The OP said that she's approached the council and they don't want it so I don't know why people keep suggesting that option!

Kerrrmieee · 18/09/2022 14:01

StridTheKiller · 18/09/2022 09:31

Having been a stau ch defender of council tennant type folk, then having spent 55 years living amongst them, they are, on the whole, horrible yobs, minor drug dealing, crashing cars, no consideration, dru k at all hours,spitting and every other word is fuck, just revolting scroates who repeatedly shitnon their own doorsteps. NEVER ever again!

Maybe with your attitude - like attracts like.

I have a lovely council house - went through hell with 2 kids to get it. My neighbours are either elderly and have bought - and lovely to boot, or genuine hard working people who help each other out with anything.

A. Scumbag.

sóh₂wl̥ · 18/09/2022 14:02

Other option is to wait it out and hope it gentrifies but that's harder if it's down your road.

That did happen were I grew up. It was village and council did use their estate to dump problem families - and in my primary school years it was avoided but by end of my degree it was mix of private and council properties and problem families had moved on and the area is lovely and sought after. One of my friend parents had little choice but to wait it out and get the kids to avoid the worse families - keeping a close eye on them.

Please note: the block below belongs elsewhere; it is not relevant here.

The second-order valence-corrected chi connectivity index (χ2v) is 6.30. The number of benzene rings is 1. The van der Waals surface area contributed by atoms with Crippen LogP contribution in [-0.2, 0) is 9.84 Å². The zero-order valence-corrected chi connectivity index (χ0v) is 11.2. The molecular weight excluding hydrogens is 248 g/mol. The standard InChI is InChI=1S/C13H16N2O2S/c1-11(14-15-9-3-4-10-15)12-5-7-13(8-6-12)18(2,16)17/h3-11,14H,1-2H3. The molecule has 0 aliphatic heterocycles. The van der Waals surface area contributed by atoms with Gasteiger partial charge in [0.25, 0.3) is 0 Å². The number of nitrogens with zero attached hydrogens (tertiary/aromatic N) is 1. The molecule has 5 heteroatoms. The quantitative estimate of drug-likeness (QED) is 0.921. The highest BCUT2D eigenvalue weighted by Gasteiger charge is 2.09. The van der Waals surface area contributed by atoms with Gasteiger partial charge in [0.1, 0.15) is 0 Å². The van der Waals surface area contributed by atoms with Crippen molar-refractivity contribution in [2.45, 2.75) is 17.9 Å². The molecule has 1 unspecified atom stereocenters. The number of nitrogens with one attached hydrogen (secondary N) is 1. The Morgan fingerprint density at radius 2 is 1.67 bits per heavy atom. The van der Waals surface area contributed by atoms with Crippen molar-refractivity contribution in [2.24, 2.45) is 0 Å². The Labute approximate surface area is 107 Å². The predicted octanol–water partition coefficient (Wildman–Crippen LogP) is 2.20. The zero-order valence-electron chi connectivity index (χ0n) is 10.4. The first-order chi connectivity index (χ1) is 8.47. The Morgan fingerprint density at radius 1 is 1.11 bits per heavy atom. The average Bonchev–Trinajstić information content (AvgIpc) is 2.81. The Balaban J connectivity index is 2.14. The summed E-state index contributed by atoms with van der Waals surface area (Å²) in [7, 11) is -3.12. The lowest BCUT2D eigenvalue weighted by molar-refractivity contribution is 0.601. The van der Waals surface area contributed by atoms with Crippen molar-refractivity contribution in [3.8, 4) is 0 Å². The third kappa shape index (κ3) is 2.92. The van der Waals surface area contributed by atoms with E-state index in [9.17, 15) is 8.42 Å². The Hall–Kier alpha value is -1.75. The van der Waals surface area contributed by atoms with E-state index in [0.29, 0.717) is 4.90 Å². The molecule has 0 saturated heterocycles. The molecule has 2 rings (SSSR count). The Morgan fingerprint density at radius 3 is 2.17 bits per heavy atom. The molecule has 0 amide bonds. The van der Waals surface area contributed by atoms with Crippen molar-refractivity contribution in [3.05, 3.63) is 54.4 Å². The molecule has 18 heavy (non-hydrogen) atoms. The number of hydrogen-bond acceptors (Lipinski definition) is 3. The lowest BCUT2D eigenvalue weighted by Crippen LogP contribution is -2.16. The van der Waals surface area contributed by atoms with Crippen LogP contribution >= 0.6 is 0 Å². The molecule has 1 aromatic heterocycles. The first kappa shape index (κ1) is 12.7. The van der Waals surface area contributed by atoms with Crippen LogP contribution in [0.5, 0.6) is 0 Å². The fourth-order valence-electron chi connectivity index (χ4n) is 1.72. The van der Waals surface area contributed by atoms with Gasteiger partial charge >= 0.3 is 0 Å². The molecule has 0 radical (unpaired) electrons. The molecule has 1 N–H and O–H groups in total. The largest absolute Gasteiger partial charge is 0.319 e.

Though I agree with PP that environment can have a huge effect on mental health - there was huge relief when we moved and the area itself wasn't that bad but the neighbour made it horrible.

Skolo · 18/09/2022 14:04

StinkyWizzleteets · 18/09/2022 13:37

I live in a niace middle class very expensive area and I experience all the same things from drinking teens with nowhere else to go, to dogs shit in the street to rubbish all over the place. The problem isn’t that it’s a council estate.